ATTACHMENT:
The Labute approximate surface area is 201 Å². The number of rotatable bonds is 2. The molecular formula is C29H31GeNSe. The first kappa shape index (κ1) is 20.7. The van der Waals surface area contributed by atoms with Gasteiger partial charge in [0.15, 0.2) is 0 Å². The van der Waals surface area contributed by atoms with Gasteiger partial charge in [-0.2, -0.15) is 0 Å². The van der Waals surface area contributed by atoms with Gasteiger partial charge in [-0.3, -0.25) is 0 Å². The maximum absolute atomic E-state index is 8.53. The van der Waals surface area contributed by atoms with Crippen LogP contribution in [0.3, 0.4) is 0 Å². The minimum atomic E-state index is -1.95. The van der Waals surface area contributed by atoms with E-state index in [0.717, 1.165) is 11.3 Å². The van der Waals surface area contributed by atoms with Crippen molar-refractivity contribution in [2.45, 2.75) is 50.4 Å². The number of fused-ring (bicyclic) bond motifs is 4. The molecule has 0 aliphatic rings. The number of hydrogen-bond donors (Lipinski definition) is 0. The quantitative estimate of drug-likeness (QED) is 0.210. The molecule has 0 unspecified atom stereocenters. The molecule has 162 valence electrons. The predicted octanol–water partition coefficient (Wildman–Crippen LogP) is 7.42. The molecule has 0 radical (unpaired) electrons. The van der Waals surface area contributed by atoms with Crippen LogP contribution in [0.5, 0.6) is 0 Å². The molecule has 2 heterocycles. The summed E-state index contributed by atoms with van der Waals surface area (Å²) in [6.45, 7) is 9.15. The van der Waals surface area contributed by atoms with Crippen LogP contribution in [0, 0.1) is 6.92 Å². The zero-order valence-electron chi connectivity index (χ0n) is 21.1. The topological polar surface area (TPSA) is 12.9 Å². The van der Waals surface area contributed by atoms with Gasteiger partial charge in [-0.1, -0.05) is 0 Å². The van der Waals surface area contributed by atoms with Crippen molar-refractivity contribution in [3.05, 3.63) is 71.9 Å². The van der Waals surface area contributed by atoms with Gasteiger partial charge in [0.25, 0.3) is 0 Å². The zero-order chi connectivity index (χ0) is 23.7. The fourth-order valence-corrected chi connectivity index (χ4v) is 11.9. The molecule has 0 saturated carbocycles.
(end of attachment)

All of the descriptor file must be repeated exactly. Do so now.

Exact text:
The Labute approximate surface area is 201 Å². The number of rotatable bonds is 2. The molecular formula is C29H31GeNSe. The first kappa shape index (κ1) is 20.7. The van der Waals surface area contributed by atoms with Gasteiger partial charge in [0.15, 0.2) is 0 Å². The van der Waals surface area contributed by atoms with Gasteiger partial charge in [-0.2, -0.15) is 0 Å². The van der Waals surface area contributed by atoms with Gasteiger partial charge in [-0.3, -0.25) is 0 Å². The maximum absolute atomic E-state index is 8.53. The van der Waals surface area contributed by atoms with Crippen LogP contribution in [0.3, 0.4) is 0 Å². The minimum atomic E-state index is -1.95. The van der Waals surface area contributed by atoms with E-state index in [0.717, 1.165) is 11.3 Å². The van der Waals surface area contributed by atoms with Crippen molar-refractivity contribution in [2.45, 2.75) is 50.4 Å². The number of fused-ring (bicyclic) bond motifs is 4. The molecule has 0 aliphatic rings. The number of hydrogen-bond donors (Lipinski definition) is 0. The quantitative estimate of drug-likeness (QED) is 0.210. The molecule has 0 unspecified atom stereocenters. The molecule has 162 valence electrons. The predicted octanol–water partition coefficient (Wildman–Crippen LogP) is 7.42. The molecule has 0 radical (unpaired) electrons. The van der Waals surface area contributed by atoms with Crippen LogP contribution in [0.5, 0.6) is 0 Å². The molecule has 2 heterocycles. The summed E-state index contributed by atoms with van der Waals surface area (Å²) in [6.45, 7) is 9.15. The van der Waals surface area contributed by atoms with Crippen LogP contribution in [0, 0.1) is 6.92 Å². The zero-order valence-electron chi connectivity index (χ0n) is 21.1. The topological polar surface area (TPSA) is 12.9 Å². The van der Waals surface area contributed by atoms with Gasteiger partial charge in [-0.1, -0.05) is 0 Å². The van der Waals surface area contributed by atoms with Crippen molar-refractivity contribution in [3.05, 3.63) is 71.9 Å². The van der Waals surface area contributed by atoms with Gasteiger partial charge in [0.25, 0.3) is 0 Å². The zero-order chi connectivity index (χ0) is 23.7. The fourth-order valence-corrected chi connectivity index (χ4v) is 11.9. The molecule has 0 saturated carbocycles.